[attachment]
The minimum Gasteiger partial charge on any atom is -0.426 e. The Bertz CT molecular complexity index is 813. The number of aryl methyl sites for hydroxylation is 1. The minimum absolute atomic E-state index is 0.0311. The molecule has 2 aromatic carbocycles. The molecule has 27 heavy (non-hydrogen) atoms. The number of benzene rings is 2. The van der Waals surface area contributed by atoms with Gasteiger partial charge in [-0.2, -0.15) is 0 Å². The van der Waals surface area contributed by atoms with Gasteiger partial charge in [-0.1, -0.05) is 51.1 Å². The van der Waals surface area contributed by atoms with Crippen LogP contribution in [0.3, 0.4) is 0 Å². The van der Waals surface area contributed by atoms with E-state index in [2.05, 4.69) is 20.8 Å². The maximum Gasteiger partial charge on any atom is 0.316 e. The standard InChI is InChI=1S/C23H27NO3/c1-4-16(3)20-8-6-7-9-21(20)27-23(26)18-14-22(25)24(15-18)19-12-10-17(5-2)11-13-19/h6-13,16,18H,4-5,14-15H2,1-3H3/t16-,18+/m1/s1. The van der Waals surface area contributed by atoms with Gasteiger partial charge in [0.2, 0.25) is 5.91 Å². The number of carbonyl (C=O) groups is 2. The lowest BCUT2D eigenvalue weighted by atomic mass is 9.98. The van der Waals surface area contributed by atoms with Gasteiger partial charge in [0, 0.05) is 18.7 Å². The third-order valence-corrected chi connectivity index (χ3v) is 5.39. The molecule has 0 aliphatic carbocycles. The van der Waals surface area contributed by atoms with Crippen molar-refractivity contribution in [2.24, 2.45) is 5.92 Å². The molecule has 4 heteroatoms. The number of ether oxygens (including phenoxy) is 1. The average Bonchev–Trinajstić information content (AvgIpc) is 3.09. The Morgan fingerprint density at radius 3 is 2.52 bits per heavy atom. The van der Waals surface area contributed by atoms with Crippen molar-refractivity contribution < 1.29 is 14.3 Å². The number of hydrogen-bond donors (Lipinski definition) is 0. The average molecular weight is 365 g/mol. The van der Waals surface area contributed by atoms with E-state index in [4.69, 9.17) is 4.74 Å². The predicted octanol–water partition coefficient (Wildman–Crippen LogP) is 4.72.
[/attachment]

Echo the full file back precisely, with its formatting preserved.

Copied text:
The minimum Gasteiger partial charge on any atom is -0.426 e. The Bertz CT molecular complexity index is 813. The number of aryl methyl sites for hydroxylation is 1. The minimum absolute atomic E-state index is 0.0311. The molecule has 2 aromatic carbocycles. The molecule has 27 heavy (non-hydrogen) atoms. The number of benzene rings is 2. The van der Waals surface area contributed by atoms with Gasteiger partial charge in [-0.2, -0.15) is 0 Å². The van der Waals surface area contributed by atoms with Gasteiger partial charge in [-0.1, -0.05) is 51.1 Å². The van der Waals surface area contributed by atoms with Crippen LogP contribution in [0.3, 0.4) is 0 Å². The van der Waals surface area contributed by atoms with E-state index in [2.05, 4.69) is 20.8 Å². The maximum Gasteiger partial charge on any atom is 0.316 e. The standard InChI is InChI=1S/C23H27NO3/c1-4-16(3)20-8-6-7-9-21(20)27-23(26)18-14-22(25)24(15-18)19-12-10-17(5-2)11-13-19/h6-13,16,18H,4-5,14-15H2,1-3H3/t16-,18+/m1/s1. The van der Waals surface area contributed by atoms with Gasteiger partial charge in [0.2, 0.25) is 5.91 Å². The number of carbonyl (C=O) groups is 2. The lowest BCUT2D eigenvalue weighted by atomic mass is 9.98. The van der Waals surface area contributed by atoms with Gasteiger partial charge in [0, 0.05) is 18.7 Å². The third-order valence-corrected chi connectivity index (χ3v) is 5.39. The molecule has 0 aliphatic carbocycles. The van der Waals surface area contributed by atoms with Crippen molar-refractivity contribution in [2.24, 2.45) is 5.92 Å². The molecule has 4 heteroatoms. The number of ether oxygens (including phenoxy) is 1. The average Bonchev–Trinajstić information content (AvgIpc) is 3.09. The Morgan fingerprint density at radius 3 is 2.52 bits per heavy atom. The van der Waals surface area contributed by atoms with Crippen molar-refractivity contribution < 1.29 is 14.3 Å². The number of hydrogen-bond donors (Lipinski definition) is 0. The average molecular weight is 365 g/mol. The van der Waals surface area contributed by atoms with E-state index in [4.69, 9.17) is 4.74 Å². The predicted octanol–water partition coefficient (Wildman–Crippen LogP) is 4.72.